Most people have felt sad or depressed at a certain point in their lives. This feeling can be a normal reaction to loss, life’s struggles, or an injured self-esteem.
Clinical depression is a treatable condition which is characterized by feelings of intense sadness — including feeling helpless, hopeless, and worthless — last for many days to weeks and keep you from functioning normally
- Feeling depressed most of the time for most days of the week.
- Other Symptoms:
- Loss of interest or pleasure in activities
- Weight loss or gain
- Trouble sleeping or daytime sleepiness
- Feelings of being “sped up” or “slowed down”
- Constant tiredness or lack of energy
- Feelings of worthlessness or guilt
- Trouble concentrating or making decisions
- Suicidal thoughts
- Doctors may make a diagnosis if a person has five or more of these symptoms on most days for 2 weeks or longer. Also , at least one of the symptoms must be a depressed mood or loss of interest in activities.
Persistent Depressive Disorder
- Depression that lasts for 2 years or longer. It used to be known as dysthymia.
- Change in your appetite
- Excessive or lack of sleep
- Fatigue or Lack of energy
- Low self-esteem
- Trouble concentrating or making decisions
- Feel hopeless
- Mood episodes that range from extremes of high energy with an “up” mood to low “depressive” periods.
- The low phase consists of symptoms of major depression
Seasonal Affective Disorder (SAD)
- Period of major depression that most often happens during the winter months, when the days grow short and you get less and less sunlight.
- Presents with symptoms of major depression along with “psychotic” symptoms, such as:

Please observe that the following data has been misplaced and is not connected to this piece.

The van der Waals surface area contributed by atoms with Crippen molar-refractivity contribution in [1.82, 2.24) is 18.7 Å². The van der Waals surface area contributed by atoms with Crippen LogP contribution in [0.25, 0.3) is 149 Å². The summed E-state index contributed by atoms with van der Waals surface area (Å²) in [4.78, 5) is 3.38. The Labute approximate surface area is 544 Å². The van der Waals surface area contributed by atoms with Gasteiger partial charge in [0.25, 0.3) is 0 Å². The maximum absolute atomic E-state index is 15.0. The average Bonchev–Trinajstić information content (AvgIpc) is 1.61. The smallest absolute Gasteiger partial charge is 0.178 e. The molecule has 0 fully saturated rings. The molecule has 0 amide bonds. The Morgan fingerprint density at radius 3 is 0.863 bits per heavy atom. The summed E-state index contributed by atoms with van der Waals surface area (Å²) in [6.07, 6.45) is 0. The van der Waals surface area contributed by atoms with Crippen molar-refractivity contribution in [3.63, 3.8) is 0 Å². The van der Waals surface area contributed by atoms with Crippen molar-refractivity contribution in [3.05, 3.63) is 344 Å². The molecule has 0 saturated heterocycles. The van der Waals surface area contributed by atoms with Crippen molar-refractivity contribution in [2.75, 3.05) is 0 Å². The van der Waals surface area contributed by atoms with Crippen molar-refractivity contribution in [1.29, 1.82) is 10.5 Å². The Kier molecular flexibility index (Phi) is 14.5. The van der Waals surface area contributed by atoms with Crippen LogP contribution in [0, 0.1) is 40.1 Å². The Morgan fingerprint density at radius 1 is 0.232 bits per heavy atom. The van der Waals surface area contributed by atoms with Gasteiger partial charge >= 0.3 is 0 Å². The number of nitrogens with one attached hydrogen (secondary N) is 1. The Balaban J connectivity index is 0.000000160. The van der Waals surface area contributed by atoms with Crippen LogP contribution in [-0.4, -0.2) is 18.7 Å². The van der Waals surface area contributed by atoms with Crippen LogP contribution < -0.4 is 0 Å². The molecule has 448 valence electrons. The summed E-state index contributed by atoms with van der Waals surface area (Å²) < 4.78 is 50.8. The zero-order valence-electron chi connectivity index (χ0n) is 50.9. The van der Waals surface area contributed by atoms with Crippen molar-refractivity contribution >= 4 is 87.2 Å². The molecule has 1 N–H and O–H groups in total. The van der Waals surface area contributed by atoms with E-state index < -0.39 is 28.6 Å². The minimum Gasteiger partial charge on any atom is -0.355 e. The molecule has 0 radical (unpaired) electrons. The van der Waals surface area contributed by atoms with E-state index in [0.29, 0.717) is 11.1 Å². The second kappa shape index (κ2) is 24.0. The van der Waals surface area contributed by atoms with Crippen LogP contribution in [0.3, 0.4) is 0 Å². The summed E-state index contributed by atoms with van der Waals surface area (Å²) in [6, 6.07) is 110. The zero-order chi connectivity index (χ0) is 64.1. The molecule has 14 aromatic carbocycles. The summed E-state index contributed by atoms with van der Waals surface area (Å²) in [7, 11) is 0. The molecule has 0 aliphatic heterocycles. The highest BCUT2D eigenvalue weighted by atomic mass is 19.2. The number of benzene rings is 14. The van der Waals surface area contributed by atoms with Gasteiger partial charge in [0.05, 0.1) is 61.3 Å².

- Hallucinations (seeing or hearing things that aren’t there)
- Delusions (false beliefs)
- Paranoia (wrongly believing that others are trying to harm you)
- Major depression in the weeks and months after childbirth
Premenstrual Dysphoric Disorder (PMDD)
- Occurs in women who experience depression and other symptoms at the start of their period
- Other symptoms:
- Mood swings
- Trouble concentrating
- Change in appetite or sleep habits
- Feelings of being overwhelmed
Physician may do/request:
- History & Physical Exam
- Talking with the patient may be the most important diagnostic tool the doctor has.
- The doctor must hear about specific symptoms of depression by talking with a patient and learning about other things that are relevant to making a depression diagnosis.
- It is important to keep these points in mind:
- Only about 30% of people with depression go into full remission after taking their first course of antidepressants. That’s according to a 2006 study funded by the National Institutes of Health. Those who got better were more likely to be taking slightly higher doses for longer periods.
- Some antidepressants work better for certain individuals than others. It’s not uncommon to try different depression medicines during treatment.
- Some people need more than one medicine for depression treatment.
- Antidepressants carry a boxed warning about increased risk compared to placebo for suicidal thinking and behavior in children, adolescents, and young adults 18-24 years old.
- Consult your doctor for the risks and benefits of treatment and the optimization of the medication that best relieves your symptoms.
Types of Anti-depressants:
- Selective serotonin reuptake inhibitors (SSRIs)
- Most common class used for depression. Examples include citalopram (Celexa), escitalopram (Lexapro), paroxetine (Paxil, Pexeva), fluoxetine (Prozac, Sarafem), vortioxetine (Brintellix), and sertraline (Zoloft).
- Serotonin and norepinephrine reuptake inhibitors (SNRIs)
- Newer type of antidepressant. Examples include venlafaxine (Effexor), desvenlafaxine (Pristiq and Khedezla), duloxetine (Cymbalta), and, levomilnacipran (Fetzima)
- Tricyclic antidepressants (TCAs)
- Among the first medications used to treat depression. Examples are amitriptyline (Elavil), desipramine (Norpramin, Pertofrane), doxepin (Adapin, Sinequan), imipramine (Tofranil), nortriptyline (Aventyl, Pamelor), protriptyline (Vivactil), and trimipramine (Surmontil).
- Monoamine oxidase inhibitors (MAOIs)
- Among the earliest treatments for depression. Examples are phenelzine (Nardil), tranylcypromine (Parnate) , isocarboxazid (Marplan), and transdermal selegiline (the EMSAMskin patch).
- Not prescribed very often because of the risk of dangerous reactions
- Bupropion (Wellbutrin, Aplenzin
- Mirtazapine (Remeron)
- Trazodone (Desyrel)